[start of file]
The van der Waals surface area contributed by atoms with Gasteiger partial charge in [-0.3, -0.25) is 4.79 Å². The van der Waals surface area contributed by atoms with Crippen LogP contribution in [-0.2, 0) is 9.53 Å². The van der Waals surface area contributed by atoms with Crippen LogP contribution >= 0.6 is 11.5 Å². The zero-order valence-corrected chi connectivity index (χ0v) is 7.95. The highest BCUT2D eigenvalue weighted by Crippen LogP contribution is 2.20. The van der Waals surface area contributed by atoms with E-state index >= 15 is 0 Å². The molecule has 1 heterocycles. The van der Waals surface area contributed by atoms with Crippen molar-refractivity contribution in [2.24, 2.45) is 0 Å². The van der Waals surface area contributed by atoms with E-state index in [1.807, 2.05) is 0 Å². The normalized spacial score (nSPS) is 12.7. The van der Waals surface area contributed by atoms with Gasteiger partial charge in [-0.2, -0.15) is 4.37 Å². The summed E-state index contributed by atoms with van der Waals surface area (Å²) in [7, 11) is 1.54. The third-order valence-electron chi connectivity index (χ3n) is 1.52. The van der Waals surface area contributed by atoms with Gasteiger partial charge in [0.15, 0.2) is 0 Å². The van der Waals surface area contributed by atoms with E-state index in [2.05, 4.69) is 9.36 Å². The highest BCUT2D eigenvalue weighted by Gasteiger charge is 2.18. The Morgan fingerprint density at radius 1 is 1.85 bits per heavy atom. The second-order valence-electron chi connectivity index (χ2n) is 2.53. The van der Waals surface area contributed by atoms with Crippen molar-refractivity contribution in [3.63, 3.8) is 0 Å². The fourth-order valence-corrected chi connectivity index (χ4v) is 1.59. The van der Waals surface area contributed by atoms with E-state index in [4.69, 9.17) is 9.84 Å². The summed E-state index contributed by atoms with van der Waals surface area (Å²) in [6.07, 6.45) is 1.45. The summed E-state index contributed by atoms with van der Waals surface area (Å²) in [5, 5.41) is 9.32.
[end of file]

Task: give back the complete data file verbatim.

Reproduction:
The van der Waals surface area contributed by atoms with Gasteiger partial charge in [-0.3, -0.25) is 4.79 Å². The van der Waals surface area contributed by atoms with Crippen LogP contribution in [-0.2, 0) is 9.53 Å². The van der Waals surface area contributed by atoms with Crippen LogP contribution >= 0.6 is 11.5 Å². The zero-order valence-corrected chi connectivity index (χ0v) is 7.95. The highest BCUT2D eigenvalue weighted by Crippen LogP contribution is 2.20. The van der Waals surface area contributed by atoms with E-state index >= 15 is 0 Å². The molecule has 1 heterocycles. The van der Waals surface area contributed by atoms with Crippen molar-refractivity contribution in [2.24, 2.45) is 0 Å². The van der Waals surface area contributed by atoms with E-state index in [1.807, 2.05) is 0 Å². The normalized spacial score (nSPS) is 12.7. The van der Waals surface area contributed by atoms with Gasteiger partial charge in [-0.2, -0.15) is 4.37 Å². The summed E-state index contributed by atoms with van der Waals surface area (Å²) in [7, 11) is 1.54. The third-order valence-electron chi connectivity index (χ3n) is 1.52. The van der Waals surface area contributed by atoms with Gasteiger partial charge in [0.15, 0.2) is 0 Å². The van der Waals surface area contributed by atoms with E-state index in [2.05, 4.69) is 9.36 Å². The highest BCUT2D eigenvalue weighted by Gasteiger charge is 2.18. The Morgan fingerprint density at radius 1 is 1.85 bits per heavy atom. The second-order valence-electron chi connectivity index (χ2n) is 2.53. The van der Waals surface area contributed by atoms with Crippen molar-refractivity contribution in [3.63, 3.8) is 0 Å². The fourth-order valence-corrected chi connectivity index (χ4v) is 1.59. The van der Waals surface area contributed by atoms with E-state index in [4.69, 9.17) is 9.84 Å². The summed E-state index contributed by atoms with van der Waals surface area (Å²) in [6.07, 6.45) is 1.45. The summed E-state index contributed by atoms with van der Waals surface area (Å²) in [5, 5.41) is 9.32.